There has been a lot of discussion on AV forums about the concept of running multiple subwoofers with a bit of confusion created about the reason why.
We all know that one friend that just loves having their big sub turned up loud and thumping throughout their house, which isn't a bad thing if you're really into your bass.
For those looking to get the best from their home theatre or Hi-Fi set up, having multiple smaller subwoofers can be a great upgrade to consider.
We've provided a list of some of the benefits of running multiple subwoofers in your system below:
Many enthusiasts use their living room or lounge room for their music or theater system, and can be restricted on subwoofer placement, as well as ensuring it doesn't clash with the surrounding furniture. This can result in having too confined a space for a single large subwoofer to fit and perform effectively for the room space.
With 2 or more smaller subs however, having a smaller footprint than a larger subwoofer, can fit in more locations and still provide similar performance as a single larger subwoofer.
Finding the sweet spot for one subwoofer can take a long process, and might only be optimal for one listening position. With some subwoofers, when it's been tuned for your ideal listening position, you might experience a notably poorer bass response.
Due to the nature of bass frequencies and signals, a subwoofer will generate a unique 'modal pattern' (standing waves with peaks and nulls) which be affected by the subs position and your listening position in the room.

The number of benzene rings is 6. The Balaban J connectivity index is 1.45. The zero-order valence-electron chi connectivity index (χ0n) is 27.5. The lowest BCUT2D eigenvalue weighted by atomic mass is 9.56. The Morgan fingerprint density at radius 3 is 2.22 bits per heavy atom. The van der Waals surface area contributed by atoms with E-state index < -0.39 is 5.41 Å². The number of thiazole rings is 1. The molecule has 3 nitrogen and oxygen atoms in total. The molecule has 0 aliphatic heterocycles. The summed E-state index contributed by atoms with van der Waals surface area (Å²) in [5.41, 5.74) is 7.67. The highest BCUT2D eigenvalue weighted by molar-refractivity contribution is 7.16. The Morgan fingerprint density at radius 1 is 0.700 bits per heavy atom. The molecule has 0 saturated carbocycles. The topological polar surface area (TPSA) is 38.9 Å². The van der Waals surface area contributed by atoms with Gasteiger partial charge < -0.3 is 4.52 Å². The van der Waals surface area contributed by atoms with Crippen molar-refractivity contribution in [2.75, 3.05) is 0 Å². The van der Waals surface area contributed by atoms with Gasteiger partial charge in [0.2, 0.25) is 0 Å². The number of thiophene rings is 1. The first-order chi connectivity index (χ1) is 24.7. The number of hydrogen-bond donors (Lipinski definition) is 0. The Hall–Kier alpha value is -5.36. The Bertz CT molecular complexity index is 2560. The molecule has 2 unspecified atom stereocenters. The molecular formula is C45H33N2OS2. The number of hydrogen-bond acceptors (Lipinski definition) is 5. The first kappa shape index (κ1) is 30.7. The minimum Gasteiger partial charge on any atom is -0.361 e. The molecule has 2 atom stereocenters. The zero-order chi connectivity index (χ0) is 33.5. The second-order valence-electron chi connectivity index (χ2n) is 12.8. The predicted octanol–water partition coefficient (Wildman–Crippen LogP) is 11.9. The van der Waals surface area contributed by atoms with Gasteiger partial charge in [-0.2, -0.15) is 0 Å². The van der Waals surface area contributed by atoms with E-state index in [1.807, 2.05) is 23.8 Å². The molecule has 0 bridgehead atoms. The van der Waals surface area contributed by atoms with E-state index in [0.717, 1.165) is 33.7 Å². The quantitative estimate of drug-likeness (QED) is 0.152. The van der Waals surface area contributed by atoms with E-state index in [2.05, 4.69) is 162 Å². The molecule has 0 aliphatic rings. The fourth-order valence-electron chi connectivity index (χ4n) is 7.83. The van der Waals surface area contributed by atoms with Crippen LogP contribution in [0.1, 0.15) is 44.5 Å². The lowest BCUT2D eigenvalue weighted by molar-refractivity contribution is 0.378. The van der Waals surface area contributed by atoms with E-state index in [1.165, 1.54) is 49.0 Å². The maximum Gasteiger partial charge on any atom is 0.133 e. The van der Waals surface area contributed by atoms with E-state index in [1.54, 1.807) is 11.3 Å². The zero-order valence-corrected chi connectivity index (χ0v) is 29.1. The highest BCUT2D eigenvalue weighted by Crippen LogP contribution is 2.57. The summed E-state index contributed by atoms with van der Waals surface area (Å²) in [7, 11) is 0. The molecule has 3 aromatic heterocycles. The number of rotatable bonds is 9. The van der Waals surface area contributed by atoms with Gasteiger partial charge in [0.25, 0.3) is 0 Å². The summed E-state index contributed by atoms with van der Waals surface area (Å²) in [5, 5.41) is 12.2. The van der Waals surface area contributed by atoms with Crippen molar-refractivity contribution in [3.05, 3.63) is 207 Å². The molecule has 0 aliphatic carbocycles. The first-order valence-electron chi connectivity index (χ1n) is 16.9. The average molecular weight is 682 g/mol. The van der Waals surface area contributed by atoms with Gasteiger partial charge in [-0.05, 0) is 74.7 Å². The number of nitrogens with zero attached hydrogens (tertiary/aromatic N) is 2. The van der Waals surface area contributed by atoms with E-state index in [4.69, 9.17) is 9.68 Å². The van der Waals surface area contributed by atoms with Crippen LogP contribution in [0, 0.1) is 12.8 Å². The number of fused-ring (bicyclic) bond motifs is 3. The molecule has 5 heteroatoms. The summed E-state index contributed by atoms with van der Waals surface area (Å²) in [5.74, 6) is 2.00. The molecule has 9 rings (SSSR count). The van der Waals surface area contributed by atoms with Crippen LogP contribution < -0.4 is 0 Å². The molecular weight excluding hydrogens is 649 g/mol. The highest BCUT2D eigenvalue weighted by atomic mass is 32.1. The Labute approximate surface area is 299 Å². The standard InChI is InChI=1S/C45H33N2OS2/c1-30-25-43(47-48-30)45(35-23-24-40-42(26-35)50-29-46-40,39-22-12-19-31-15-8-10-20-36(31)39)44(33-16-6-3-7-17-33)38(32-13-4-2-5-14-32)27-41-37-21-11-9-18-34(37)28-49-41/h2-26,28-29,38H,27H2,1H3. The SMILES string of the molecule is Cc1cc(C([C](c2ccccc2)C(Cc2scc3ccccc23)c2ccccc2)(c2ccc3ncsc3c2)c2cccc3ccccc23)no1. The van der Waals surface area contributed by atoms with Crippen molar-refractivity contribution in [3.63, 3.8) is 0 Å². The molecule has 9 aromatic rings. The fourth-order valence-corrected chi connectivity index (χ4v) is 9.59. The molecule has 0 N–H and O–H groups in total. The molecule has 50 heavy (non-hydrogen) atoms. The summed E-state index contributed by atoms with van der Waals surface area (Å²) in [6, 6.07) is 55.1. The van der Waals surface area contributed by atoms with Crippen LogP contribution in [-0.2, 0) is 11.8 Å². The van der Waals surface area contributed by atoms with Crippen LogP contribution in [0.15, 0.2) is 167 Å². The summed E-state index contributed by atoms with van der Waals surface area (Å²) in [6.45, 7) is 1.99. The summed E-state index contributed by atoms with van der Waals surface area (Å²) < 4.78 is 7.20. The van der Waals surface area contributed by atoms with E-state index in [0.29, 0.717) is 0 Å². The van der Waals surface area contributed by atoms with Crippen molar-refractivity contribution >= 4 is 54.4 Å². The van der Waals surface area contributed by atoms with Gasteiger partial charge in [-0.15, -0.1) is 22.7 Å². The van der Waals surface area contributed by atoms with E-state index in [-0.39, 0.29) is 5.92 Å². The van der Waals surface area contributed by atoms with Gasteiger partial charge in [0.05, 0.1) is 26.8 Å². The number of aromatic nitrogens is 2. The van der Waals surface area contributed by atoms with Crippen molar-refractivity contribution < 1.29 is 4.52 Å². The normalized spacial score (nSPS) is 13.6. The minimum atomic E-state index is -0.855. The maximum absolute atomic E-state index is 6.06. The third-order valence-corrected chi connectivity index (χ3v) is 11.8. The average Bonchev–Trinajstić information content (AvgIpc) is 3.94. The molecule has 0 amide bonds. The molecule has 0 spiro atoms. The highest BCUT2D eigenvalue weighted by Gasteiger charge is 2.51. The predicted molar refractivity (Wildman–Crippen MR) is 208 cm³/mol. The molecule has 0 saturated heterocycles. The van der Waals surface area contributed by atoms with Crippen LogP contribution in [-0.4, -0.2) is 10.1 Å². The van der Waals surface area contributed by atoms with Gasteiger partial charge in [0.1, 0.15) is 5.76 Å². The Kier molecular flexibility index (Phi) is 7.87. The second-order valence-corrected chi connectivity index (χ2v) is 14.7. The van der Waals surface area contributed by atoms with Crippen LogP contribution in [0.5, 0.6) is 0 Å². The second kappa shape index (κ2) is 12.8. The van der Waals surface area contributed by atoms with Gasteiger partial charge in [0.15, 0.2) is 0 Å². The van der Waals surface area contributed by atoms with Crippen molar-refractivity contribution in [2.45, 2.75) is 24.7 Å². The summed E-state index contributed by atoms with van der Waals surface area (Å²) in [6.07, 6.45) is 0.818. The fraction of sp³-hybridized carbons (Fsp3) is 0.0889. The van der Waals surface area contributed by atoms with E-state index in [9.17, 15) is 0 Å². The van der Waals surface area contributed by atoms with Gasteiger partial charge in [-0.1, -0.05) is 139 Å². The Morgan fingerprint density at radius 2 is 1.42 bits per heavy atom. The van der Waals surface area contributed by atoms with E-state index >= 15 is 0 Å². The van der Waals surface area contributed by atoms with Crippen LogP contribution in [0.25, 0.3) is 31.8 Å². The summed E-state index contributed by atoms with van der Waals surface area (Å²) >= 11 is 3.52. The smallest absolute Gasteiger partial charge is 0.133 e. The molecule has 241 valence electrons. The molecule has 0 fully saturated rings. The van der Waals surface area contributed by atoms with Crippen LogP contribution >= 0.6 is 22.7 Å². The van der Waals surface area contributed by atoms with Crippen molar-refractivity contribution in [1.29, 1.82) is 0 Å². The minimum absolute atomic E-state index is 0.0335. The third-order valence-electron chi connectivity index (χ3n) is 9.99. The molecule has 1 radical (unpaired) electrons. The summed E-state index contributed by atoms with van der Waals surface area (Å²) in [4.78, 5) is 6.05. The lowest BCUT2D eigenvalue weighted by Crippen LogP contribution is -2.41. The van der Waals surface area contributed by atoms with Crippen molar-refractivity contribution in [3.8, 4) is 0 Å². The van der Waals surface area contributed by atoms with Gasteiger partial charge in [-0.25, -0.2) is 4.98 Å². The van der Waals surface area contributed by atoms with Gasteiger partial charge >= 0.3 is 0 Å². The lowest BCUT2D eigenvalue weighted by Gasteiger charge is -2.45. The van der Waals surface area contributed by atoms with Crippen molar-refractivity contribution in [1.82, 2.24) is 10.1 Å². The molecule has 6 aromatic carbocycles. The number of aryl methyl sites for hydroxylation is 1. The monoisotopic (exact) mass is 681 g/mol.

When using multiple subwoofers in a set up that are placed in a proper location, the respective modal patterns will overlap each other and increase the modal density in the room. This overlap and density increase can result in smoother signal responses in more listening positions in the room, and any obvious peaks/nulls in the frequency response will be less potential.
If you are using an auto system set up, such as Audyssey MultiEQ or AccuEQ, this can make it easier to sort out your subs equalization as well.</p
When considering a dedicated home cinema system, with a system running discreetly behind a screen and tiered seating, most cinema setups will require at least 2 subwoofers as a minimum to fill the room.
Some speaker manufacturers, such as the award winning Australian brand Krix, design cinema speaker arrangements with dual subwoofers to match the performance of the dedicated front stage speakers to get the most out of a room's bass response.
In much larger setups, as well as the dual subwoofers up the front, many systems include either an extra 2 or 4 subwoofers in the rear and/or sides of the room to give a better bass response throughout the room. This generally relies on running professional grade equalizing systems and will require a specialist to tune the system correctly for you. If this is something you are considering, we can help with the planning stage of these systems for you if you call one of our system experts.
When running a single subwoofer, it can be quite easy to identify the location of where the subwoofer is running in regards to the surround setup. When running multiple subwoofers, this can be harder to achieve as the bass frequency is more immersive, coming from multiple locations. It can be quite difficult going back to a single subwoofer after experiencing this level of immersion!
Extensive testing goes into finding the ideal placement for running multiple subwoofers, with some optimal locations listed below for those considering starting off with a dual system setup:
For advice on what subwoofers are best for your setup, you can contact us on 1800 692 225 and speak with one our system experts today!